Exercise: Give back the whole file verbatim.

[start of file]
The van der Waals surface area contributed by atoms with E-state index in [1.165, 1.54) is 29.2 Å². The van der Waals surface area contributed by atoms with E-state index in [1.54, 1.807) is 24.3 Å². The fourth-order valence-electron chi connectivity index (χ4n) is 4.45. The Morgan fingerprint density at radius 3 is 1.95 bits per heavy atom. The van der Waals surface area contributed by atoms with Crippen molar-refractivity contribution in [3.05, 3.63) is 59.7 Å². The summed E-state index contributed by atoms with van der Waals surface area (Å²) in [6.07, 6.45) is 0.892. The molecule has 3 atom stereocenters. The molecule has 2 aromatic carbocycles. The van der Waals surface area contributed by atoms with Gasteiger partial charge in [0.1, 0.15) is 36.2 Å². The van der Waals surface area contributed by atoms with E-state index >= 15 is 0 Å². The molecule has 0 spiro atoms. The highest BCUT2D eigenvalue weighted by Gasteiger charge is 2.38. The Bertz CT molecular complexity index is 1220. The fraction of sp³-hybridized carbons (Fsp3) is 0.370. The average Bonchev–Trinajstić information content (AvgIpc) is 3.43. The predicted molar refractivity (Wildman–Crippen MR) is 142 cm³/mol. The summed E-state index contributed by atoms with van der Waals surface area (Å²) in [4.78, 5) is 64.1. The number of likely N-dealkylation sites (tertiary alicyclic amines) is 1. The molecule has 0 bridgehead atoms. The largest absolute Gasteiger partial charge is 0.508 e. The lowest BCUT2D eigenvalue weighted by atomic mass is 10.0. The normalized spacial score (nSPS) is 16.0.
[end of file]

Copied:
The van der Waals surface area contributed by atoms with E-state index in [1.165, 1.54) is 29.2 Å². The van der Waals surface area contributed by atoms with E-state index in [1.54, 1.807) is 24.3 Å². The fourth-order valence-electron chi connectivity index (χ4n) is 4.45. The Morgan fingerprint density at radius 3 is 1.95 bits per heavy atom. The van der Waals surface area contributed by atoms with Crippen molar-refractivity contribution in [3.05, 3.63) is 59.7 Å². The summed E-state index contributed by atoms with van der Waals surface area (Å²) in [6.07, 6.45) is 0.892. The molecule has 3 atom stereocenters. The molecule has 2 aromatic carbocycles. The van der Waals surface area contributed by atoms with Gasteiger partial charge in [0.1, 0.15) is 36.2 Å². The van der Waals surface area contributed by atoms with E-state index >= 15 is 0 Å². The molecule has 0 spiro atoms. The highest BCUT2D eigenvalue weighted by Gasteiger charge is 2.38. The Bertz CT molecular complexity index is 1220. The fraction of sp³-hybridized carbons (Fsp3) is 0.370. The average Bonchev–Trinajstić information content (AvgIpc) is 3.43. The predicted molar refractivity (Wildman–Crippen MR) is 142 cm³/mol. The summed E-state index contributed by atoms with van der Waals surface area (Å²) in [4.78, 5) is 64.1. The number of likely N-dealkylation sites (tertiary alicyclic amines) is 1. The molecule has 0 bridgehead atoms. The largest absolute Gasteiger partial charge is 0.508 e. The lowest BCUT2D eigenvalue weighted by atomic mass is 10.0. The normalized spacial score (nSPS) is 16.0.